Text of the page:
Frisch quotes a Nigerian friend who has this to say about Americans and our disconnection from what's behind us:

"What's so mysterious?" he observed.

"Why bother with history when you're rich and powerful? All it can do is tell you how you climbed to the top, which is a story its probably best not to examine too closely. No, you don't need history. What you need is something more like a pretty carpet that can be rolled out on ceremonial occasions to cover all those bloodstains on the stairs. And, in fact, that's what you usually get from your historians."

Then he went on solemnly:

"For the rest of us, its a lot different. We don't have the luxury of ignoring history. History is a giant stone that lies on top of us; for us, history is something we have to struggle to get out from under."

To say that most of American history has been seen through the eyes of the powerful is a familiar criticism, but we rarely acknowledge, as my friend suggests, how profoundly power, privilege, and freedom from historical constraint have conditioned our basic relation to the past.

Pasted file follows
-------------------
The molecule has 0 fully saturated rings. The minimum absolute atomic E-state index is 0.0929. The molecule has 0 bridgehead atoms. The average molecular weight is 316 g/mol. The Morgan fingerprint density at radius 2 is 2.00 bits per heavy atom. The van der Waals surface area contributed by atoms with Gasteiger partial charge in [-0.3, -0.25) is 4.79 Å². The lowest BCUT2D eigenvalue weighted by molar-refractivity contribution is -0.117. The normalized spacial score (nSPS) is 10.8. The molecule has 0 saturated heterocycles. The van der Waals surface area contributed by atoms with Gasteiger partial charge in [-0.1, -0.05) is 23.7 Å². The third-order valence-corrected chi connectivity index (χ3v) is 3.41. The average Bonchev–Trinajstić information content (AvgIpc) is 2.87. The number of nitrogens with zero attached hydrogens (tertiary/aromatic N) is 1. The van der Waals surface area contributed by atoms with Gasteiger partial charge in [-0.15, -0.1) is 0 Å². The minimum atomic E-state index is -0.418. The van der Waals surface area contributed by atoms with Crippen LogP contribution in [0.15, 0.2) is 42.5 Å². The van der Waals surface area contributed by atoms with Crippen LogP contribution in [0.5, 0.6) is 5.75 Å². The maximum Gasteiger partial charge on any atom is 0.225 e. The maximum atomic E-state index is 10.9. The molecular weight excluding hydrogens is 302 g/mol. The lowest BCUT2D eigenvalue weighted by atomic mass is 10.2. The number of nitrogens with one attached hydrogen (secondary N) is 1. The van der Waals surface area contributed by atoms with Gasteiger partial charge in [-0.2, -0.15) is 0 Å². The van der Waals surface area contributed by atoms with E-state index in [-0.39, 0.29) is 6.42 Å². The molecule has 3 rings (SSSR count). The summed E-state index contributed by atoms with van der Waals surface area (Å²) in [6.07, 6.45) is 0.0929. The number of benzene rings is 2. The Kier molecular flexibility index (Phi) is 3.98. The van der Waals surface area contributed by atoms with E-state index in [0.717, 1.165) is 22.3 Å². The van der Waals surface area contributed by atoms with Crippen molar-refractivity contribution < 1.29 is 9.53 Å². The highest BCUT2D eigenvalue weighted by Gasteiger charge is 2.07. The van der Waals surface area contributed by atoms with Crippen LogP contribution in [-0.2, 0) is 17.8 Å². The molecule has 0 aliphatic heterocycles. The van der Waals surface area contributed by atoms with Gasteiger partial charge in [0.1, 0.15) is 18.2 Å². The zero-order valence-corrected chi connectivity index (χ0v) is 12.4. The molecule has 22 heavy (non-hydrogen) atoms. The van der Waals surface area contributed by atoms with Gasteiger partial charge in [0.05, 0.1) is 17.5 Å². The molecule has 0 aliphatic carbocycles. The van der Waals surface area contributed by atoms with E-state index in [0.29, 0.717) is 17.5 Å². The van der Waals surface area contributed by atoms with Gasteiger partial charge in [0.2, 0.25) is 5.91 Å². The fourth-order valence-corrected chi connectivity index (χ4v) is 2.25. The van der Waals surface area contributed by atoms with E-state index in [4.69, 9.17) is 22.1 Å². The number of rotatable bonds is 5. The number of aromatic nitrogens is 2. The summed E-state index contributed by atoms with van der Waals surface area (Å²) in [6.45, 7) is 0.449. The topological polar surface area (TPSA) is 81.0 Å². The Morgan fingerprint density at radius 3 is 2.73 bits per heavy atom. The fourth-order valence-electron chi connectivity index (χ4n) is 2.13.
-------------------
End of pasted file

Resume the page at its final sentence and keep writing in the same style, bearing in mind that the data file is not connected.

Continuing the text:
There was a sense of liberation from the toils of the European past that early Americans felt, and to a large extent, we still run from it today. It is hard to think about bad things in our history. But it is obtuse to ignore them and never face unpleasant truths or critical interpretations of what happened before us (or, more difficultly, during our lifetimes). Taking a deep, contemplative look at the American past does not make anyone unpatriotic. That bloody stairway we climbed? We better know it well, for all its good and bad.

Through the Disney lens

Atlanta got about five inches of snow last night, and in a city with very little equipment for clearing the roads and a populace that doesn't often drive in snow, it means the entire city pretty much took a snow day. The free day allowed me time to finish up some projects around the apartment, and to read a few chapters ahead in one of the few books I already have for the semester (others are delayed with the UPS trucks).